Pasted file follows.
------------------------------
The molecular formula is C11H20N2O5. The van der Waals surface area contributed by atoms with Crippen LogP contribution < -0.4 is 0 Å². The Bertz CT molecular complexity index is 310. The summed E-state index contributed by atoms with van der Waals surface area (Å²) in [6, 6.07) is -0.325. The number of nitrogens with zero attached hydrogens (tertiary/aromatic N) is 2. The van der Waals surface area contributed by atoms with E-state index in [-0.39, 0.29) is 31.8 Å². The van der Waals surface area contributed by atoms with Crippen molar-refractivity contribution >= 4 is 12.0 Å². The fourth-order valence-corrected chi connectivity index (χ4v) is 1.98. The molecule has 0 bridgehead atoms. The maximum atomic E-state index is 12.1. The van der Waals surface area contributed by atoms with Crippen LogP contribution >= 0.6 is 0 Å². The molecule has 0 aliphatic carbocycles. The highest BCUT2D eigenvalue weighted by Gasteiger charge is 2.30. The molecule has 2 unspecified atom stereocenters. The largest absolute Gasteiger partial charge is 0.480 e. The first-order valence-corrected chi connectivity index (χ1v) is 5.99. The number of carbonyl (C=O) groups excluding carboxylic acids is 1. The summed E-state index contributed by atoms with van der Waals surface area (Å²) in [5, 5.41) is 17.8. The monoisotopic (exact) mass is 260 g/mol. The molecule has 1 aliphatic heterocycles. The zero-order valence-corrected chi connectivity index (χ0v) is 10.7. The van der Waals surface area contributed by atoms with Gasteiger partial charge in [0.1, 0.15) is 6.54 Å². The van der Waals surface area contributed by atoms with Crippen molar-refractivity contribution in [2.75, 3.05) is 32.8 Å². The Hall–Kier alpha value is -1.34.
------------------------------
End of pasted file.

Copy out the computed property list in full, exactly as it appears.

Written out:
The molecular formula is C11H20N2O5. The van der Waals surface area contributed by atoms with Crippen LogP contribution < -0.4 is 0 Å². The Bertz CT molecular complexity index is 310. The summed E-state index contributed by atoms with van der Waals surface area (Å²) in [6, 6.07) is -0.325. The number of nitrogens with zero attached hydrogens (tertiary/aromatic N) is 2. The van der Waals surface area contributed by atoms with E-state index in [-0.39, 0.29) is 31.8 Å². The van der Waals surface area contributed by atoms with Crippen molar-refractivity contribution >= 4 is 12.0 Å². The fourth-order valence-corrected chi connectivity index (χ4v) is 1.98. The molecule has 0 bridgehead atoms. The maximum atomic E-state index is 12.1. The van der Waals surface area contributed by atoms with Crippen LogP contribution >= 0.6 is 0 Å². The molecule has 0 aliphatic carbocycles. The highest BCUT2D eigenvalue weighted by Gasteiger charge is 2.30. The molecule has 2 unspecified atom stereocenters. The largest absolute Gasteiger partial charge is 0.480 e. The first-order valence-corrected chi connectivity index (χ1v) is 5.99. The number of carbonyl (C=O) groups excluding carboxylic acids is 1. The summed E-state index contributed by atoms with van der Waals surface area (Å²) in [5, 5.41) is 17.8. The monoisotopic (exact) mass is 260 g/mol. The molecule has 1 aliphatic heterocycles. The zero-order valence-corrected chi connectivity index (χ0v) is 10.7. The van der Waals surface area contributed by atoms with Gasteiger partial charge in [0.1, 0.15) is 6.54 Å². The van der Waals surface area contributed by atoms with Crippen molar-refractivity contribution in [2.75, 3.05) is 32.8 Å². The Hall–Kier alpha value is -1.34.